Dalton's trip to North Wales was just one of dozens of branch visits he has made since joining Midland in a bid to drive the message home to staff.
"Imagine you go into one of our branches and say to the cashier: 'I feel very distressed because my favourite third cousin has died. The good news is that she left me a million pounds.' I want cashiers to go: 'Ding-dong - a million pounds. Oh, you should be talking to one of our financial planners. Let me make an appointment with her.' "
If there is a long queue in the bank, say, at lunchtime, branch managers should be ready to offer customers coffee if necessary - anything to keep them happy, says Dalton.While taking care not to attack any of his competitors, he has strong views about the current Office of Fair Trading inquiry into banks offering lower interest rates on mortgage accounts to new customers than to older ones. "I think it is a lousy idea to set rates on an account, get a whole bunch of people to use it and then to change the rate," he says.
Judging by the peals of female laughter that suddenly emanate from the office next to Dalton's, his is a happy ship.
"That's what I like to hear," he says, making a murderous grimace and jokingly muttering under his breath: "I'll get you later."
Indeed, his management style represents a huge shift from a few years ago when Midland was one of the stuffier City institutions. "I can well believe the story about the employee who had been to see the chief executive and who was so nervous when he left that he walked into that cupboard in the wall there instead of the door. And stayed there until everyone had gone home," he says, pointing to a door in the wood panelling. "Some people here still have a problem calling me Bill. So, instead, they don't call me anything."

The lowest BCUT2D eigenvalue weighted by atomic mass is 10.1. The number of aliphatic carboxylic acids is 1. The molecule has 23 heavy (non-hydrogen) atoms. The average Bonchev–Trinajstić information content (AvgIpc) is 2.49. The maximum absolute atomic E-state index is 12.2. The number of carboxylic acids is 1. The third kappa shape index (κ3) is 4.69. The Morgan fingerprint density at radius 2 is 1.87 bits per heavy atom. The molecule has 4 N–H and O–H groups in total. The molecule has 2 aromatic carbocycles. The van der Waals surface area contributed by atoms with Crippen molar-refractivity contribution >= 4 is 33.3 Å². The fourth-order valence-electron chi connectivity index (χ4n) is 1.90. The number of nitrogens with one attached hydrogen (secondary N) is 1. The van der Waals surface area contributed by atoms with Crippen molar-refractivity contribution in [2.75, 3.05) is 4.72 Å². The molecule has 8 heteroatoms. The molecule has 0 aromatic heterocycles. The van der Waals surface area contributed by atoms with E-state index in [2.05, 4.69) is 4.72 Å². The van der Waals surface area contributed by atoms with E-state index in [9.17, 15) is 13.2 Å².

Over the past year the City has been rife with rumours about possible mergers and acquisitions in the financial services sector. Dalton says that, unlike other British bank bosses, he feels no urge to merge. "If we bought a bank in, say, Europe that was earning 6 per cent on shareholders' equity and we were earning 25, why should we merge? What good would that do our shareholders?" he asks.
So what about an acquisition to ensure growth? "We have no shopping list and we are not being shopped," he replies, pointing out that, with operations in 80 countries, HSBC is already a global bank. "In my previous life we did quite a few mergers. One thing I noticed is that they tend to take the organisation's eye off what is really important - guess what I think that is: customer service."
Dalton is understandably cautious about discussing the impact of the Asian crisis on HSBC. "We reported a major provision of pounds 1bn - we don't know if it's too much or enough. We think we are prudently provided for Asia, but there is a lot going on."
Nor does he see any great difficulty in the Hong Kong government's recent move to increase its stake in HSBC to 8.91 per cent, making it the biggest shareholder. "From our group's point of view it is another shareholder and we will treat it like we do all shareholders - with respect and understanding." he says.
Even so, according to one City analyst, events in Asia are likely to increase pressure on Dalton to perform. "HSBC will want to squeeze every drop of blood out of Midland under the circumstances" he adds.
Dalton, who grew up in the Canadian prairies, doesn't seem the kind of man to be daunted. "I did the 30-below walk to school as I'm delighted to tell my kids," he says, referring to the cold. His wife, Star, has come with him to London and they have bought a house in South Kensington "for the same price as half a Canadian province". His two adult children stayed in Canada.
Dalton is a whiz at explaining finance and banking in everyday language, and if he weren't so hell-bent on keeping a low profile, it would only be a matter of time before he was discovered by television.
Or maybe there are already plans to that effect. After all, Midland Bank has a 25 per cent stake in British Interactive Broadcasting, the joint digital television venture with Rupert Murdoch's BSkyB. A home banking channel is on the menu. My suggestion would be to make Dalton the presenter.